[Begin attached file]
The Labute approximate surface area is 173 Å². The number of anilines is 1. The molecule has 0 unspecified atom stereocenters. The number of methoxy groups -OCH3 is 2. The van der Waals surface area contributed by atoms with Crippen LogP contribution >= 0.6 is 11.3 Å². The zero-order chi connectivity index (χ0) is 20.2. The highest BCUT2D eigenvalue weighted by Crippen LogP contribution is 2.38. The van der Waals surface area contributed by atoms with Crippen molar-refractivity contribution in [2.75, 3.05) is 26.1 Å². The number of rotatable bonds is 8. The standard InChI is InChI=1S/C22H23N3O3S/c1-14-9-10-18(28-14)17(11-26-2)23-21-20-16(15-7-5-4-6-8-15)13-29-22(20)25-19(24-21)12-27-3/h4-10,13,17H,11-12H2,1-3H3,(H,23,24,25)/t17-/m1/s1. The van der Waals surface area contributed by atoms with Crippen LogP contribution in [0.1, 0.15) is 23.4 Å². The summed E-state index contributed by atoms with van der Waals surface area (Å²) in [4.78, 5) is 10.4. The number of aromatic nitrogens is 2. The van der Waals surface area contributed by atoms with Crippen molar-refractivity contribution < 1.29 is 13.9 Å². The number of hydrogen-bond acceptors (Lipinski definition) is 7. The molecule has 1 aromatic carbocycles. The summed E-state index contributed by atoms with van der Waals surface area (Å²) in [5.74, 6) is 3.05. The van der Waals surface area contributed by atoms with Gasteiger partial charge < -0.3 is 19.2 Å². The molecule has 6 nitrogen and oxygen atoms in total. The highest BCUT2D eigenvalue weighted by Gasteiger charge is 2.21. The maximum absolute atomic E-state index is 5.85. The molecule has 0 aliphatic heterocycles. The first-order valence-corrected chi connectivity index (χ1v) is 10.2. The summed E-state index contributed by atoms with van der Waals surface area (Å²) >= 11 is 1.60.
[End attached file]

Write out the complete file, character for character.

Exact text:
The Labute approximate surface area is 173 Å². The number of anilines is 1. The molecule has 0 unspecified atom stereocenters. The number of methoxy groups -OCH3 is 2. The van der Waals surface area contributed by atoms with Crippen LogP contribution >= 0.6 is 11.3 Å². The zero-order chi connectivity index (χ0) is 20.2. The highest BCUT2D eigenvalue weighted by Crippen LogP contribution is 2.38. The van der Waals surface area contributed by atoms with Crippen molar-refractivity contribution in [2.75, 3.05) is 26.1 Å². The number of rotatable bonds is 8. The standard InChI is InChI=1S/C22H23N3O3S/c1-14-9-10-18(28-14)17(11-26-2)23-21-20-16(15-7-5-4-6-8-15)13-29-22(20)25-19(24-21)12-27-3/h4-10,13,17H,11-12H2,1-3H3,(H,23,24,25)/t17-/m1/s1. The van der Waals surface area contributed by atoms with Crippen LogP contribution in [0.1, 0.15) is 23.4 Å². The summed E-state index contributed by atoms with van der Waals surface area (Å²) in [4.78, 5) is 10.4. The number of aromatic nitrogens is 2. The van der Waals surface area contributed by atoms with Crippen molar-refractivity contribution < 1.29 is 13.9 Å². The number of hydrogen-bond acceptors (Lipinski definition) is 7. The molecule has 1 aromatic carbocycles. The summed E-state index contributed by atoms with van der Waals surface area (Å²) in [5.74, 6) is 3.05. The van der Waals surface area contributed by atoms with Gasteiger partial charge < -0.3 is 19.2 Å². The molecule has 6 nitrogen and oxygen atoms in total. The highest BCUT2D eigenvalue weighted by Gasteiger charge is 2.21. The maximum absolute atomic E-state index is 5.85. The molecule has 0 aliphatic heterocycles. The first-order valence-corrected chi connectivity index (χ1v) is 10.2. The summed E-state index contributed by atoms with van der Waals surface area (Å²) >= 11 is 1.60.